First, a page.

I recently joined the team at PRMarketing.com as a graphic designer. I’m going to be honest, I’ve been in the design world for a little while but this is my first job in which I work alongside other actual designers. It has been a sharp learning curve and in the couple of weeks I’ve been here I’ve grown a lot.
The first thing I realized when I started working with other designers is that I rush things. I’m a rusher. I have the ability to work quickly, and therefore occasionally leave things in an unfinished state. When I was working by myself this was less obvious because the rough state of my designs were still pretty good. Working with people who can actually tell if my design could be a lot better has forced me to examine myself and my work.
As I thought today about how much better my designs have already become, I realized this can apply to social media marketing strategy. If you are a socially apt person, chances are your marketing strategies work well enough for you. But are they working as well as they could? Could you take an extra hour or two to really examine your plan and find ways to improve it?
One of the first things you learn as a designer is that everybody has an opinion. If you ask a group of people to critique just about anything there are going to be people who like it, people who don’t like it, and people who feel like they could do it better than you. This is especially true in the design world, and just as true in marketing.
More specifically, your strategy is not going to work for every single demographic. Younger generations who are social media savvy are used to a certain way of communicating and your marketing strategies that work flawlessly for older people might not appeal to the younger people you are trying to reach. The same is true of the opposite.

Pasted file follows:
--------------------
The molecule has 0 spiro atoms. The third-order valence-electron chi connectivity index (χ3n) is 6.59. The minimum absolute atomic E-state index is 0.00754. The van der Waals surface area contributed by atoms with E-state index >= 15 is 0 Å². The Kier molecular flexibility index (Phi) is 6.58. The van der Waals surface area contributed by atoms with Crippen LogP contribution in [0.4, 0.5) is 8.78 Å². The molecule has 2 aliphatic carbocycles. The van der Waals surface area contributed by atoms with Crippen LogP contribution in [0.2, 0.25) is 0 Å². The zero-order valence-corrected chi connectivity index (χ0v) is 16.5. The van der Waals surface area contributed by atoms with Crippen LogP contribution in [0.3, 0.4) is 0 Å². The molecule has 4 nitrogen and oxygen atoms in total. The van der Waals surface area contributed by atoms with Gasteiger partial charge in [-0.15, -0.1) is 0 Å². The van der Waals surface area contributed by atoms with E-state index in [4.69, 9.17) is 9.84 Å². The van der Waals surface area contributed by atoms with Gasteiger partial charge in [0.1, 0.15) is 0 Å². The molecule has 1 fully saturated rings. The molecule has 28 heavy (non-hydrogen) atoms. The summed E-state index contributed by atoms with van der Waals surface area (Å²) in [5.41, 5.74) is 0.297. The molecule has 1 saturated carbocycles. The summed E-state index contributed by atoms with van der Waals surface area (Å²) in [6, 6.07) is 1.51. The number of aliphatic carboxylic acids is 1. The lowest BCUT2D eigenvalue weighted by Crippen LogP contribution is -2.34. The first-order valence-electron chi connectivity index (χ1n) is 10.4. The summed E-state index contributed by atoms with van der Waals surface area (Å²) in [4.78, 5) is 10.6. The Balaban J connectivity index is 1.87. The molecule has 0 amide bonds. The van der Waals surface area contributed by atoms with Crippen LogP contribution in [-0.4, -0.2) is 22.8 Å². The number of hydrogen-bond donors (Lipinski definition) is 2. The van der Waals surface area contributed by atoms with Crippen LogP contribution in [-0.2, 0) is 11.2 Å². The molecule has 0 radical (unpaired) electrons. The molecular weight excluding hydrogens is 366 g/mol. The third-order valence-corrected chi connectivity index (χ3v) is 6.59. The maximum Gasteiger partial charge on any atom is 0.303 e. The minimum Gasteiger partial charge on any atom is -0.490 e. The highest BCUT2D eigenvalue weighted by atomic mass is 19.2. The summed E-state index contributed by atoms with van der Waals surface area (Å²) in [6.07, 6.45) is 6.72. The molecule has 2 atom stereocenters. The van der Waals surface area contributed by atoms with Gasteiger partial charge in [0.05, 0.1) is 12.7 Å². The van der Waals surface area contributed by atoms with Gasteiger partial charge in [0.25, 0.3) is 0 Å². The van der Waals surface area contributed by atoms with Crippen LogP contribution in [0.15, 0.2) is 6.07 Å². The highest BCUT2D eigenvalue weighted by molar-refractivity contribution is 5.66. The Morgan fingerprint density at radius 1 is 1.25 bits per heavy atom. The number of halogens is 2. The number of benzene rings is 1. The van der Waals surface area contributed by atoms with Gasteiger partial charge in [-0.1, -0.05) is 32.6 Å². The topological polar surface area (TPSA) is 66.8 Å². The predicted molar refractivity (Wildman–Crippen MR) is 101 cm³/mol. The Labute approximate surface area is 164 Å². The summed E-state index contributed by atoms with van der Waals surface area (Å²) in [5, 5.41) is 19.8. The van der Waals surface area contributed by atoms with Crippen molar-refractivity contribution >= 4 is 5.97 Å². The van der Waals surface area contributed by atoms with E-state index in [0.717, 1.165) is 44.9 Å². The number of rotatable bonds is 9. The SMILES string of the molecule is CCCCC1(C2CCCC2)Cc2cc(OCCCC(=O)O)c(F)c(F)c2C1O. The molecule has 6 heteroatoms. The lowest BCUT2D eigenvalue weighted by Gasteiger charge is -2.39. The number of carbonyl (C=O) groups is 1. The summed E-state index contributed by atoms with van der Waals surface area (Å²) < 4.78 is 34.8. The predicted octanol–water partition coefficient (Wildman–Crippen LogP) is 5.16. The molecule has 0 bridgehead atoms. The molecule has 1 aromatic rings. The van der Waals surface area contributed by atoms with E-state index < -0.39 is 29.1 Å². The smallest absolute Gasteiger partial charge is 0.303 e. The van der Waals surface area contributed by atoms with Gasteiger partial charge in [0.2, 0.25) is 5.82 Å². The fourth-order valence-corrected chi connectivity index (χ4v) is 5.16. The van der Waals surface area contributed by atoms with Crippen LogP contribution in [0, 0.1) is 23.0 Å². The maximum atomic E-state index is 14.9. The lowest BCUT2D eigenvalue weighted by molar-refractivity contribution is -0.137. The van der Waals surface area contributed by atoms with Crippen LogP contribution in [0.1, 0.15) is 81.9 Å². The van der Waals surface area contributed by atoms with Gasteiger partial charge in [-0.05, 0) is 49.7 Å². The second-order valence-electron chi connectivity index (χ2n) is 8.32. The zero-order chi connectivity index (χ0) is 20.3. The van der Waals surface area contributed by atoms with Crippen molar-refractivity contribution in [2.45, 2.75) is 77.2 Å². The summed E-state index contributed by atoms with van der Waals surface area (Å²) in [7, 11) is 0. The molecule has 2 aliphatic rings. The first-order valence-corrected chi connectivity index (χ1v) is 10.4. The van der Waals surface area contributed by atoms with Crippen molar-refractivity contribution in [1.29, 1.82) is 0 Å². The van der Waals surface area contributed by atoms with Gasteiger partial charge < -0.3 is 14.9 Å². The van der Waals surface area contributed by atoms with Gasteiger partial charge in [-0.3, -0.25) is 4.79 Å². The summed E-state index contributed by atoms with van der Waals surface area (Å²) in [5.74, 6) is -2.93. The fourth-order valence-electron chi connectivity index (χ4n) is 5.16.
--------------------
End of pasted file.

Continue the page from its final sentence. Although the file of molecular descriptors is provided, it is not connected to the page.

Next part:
Everyone has an opinion, so it is your job to find out which opinions matter most and then address those viewpoints before you consider any others.
Once you figure out your target market, the creativity comes next. When I sit down to work on a design project I always put down the most obvious solution just to get it out of my system. Then I put it aside, and start considering other options. The phrase “think outside the box” is overused, but a vital strategy for any creative endeavor.
After thinking beyond the basics and every traditional marketing tactic in the book, try to think of something new. Being original will make you stand out from your competition more than a Facebook fan page will, that’s for sure.
About the author
Aubrey has a voracious love for design with four years of professional experience as a designer. One of her crowning jewels is her Bachelors degree in the competitive graphic design program from Brigham Young University. Taking it to the next level, Aubrey brings a variety of experience in print, packaging, web, and motion design. A master of design, she finds time to keep up with her freelance custom wedding invitation business. Aubrey also enjoys being outdoors, hiking, rock climbing, and singing Italian Opera. She calls her house a home in downtown Salt Lake with her husband and son.